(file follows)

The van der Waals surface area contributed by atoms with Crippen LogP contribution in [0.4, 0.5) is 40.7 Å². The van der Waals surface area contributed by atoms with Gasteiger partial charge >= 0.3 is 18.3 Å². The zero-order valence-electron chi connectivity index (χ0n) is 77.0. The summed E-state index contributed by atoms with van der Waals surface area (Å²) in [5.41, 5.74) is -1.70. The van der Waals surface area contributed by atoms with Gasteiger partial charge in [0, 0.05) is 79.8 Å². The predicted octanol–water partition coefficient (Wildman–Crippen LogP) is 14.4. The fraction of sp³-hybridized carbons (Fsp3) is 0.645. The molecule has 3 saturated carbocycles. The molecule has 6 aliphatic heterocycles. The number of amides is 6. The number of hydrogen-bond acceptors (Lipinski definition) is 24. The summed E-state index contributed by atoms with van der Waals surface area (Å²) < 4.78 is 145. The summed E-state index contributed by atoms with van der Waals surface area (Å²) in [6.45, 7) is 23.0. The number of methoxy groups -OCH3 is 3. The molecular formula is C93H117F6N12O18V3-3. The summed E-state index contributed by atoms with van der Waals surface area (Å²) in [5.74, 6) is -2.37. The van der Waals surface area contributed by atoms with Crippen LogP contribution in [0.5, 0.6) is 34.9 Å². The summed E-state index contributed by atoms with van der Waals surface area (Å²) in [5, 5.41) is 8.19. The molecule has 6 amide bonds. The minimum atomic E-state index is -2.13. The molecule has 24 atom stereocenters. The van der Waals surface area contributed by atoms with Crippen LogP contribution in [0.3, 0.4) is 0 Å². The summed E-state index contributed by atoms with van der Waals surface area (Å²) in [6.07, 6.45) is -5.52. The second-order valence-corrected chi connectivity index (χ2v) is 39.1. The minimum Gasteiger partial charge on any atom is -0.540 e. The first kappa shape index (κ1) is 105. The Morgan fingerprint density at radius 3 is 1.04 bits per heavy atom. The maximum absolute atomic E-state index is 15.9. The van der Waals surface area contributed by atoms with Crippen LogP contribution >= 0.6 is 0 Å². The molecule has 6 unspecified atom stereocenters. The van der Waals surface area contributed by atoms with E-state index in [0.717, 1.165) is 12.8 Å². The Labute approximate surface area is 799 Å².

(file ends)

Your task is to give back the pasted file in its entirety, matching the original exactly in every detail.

The van der Waals surface area contributed by atoms with Crippen LogP contribution in [0.4, 0.5) is 40.7 Å². The van der Waals surface area contributed by atoms with Gasteiger partial charge >= 0.3 is 18.3 Å². The zero-order valence-electron chi connectivity index (χ0n) is 77.0. The summed E-state index contributed by atoms with van der Waals surface area (Å²) in [5.41, 5.74) is -1.70. The van der Waals surface area contributed by atoms with Gasteiger partial charge in [0, 0.05) is 79.8 Å². The predicted octanol–water partition coefficient (Wildman–Crippen LogP) is 14.4. The fraction of sp³-hybridized carbons (Fsp3) is 0.645. The molecule has 3 saturated carbocycles. The molecule has 6 aliphatic heterocycles. The number of amides is 6. The number of hydrogen-bond acceptors (Lipinski definition) is 24. The summed E-state index contributed by atoms with van der Waals surface area (Å²) < 4.78 is 145. The summed E-state index contributed by atoms with van der Waals surface area (Å²) in [6.45, 7) is 23.0. The number of methoxy groups -OCH3 is 3. The molecular formula is C93H117F6N12O18V3-3. The summed E-state index contributed by atoms with van der Waals surface area (Å²) in [5.74, 6) is -2.37. The van der Waals surface area contributed by atoms with Crippen LogP contribution in [0.5, 0.6) is 34.9 Å². The summed E-state index contributed by atoms with van der Waals surface area (Å²) in [5, 5.41) is 8.19. The molecule has 6 amide bonds. The minimum atomic E-state index is -2.13. The molecule has 24 atom stereocenters. The van der Waals surface area contributed by atoms with Crippen LogP contribution in [0.3, 0.4) is 0 Å². The summed E-state index contributed by atoms with van der Waals surface area (Å²) in [6.07, 6.45) is -5.52. The second-order valence-corrected chi connectivity index (χ2v) is 39.1. The minimum Gasteiger partial charge on any atom is -0.540 e. The first kappa shape index (κ1) is 105. The Morgan fingerprint density at radius 3 is 1.04 bits per heavy atom. The maximum absolute atomic E-state index is 15.9. The van der Waals surface area contributed by atoms with Crippen LogP contribution >= 0.6 is 0 Å². The molecule has 6 unspecified atom stereocenters. The van der Waals surface area contributed by atoms with E-state index in [0.717, 1.165) is 12.8 Å². The Labute approximate surface area is 799 Å².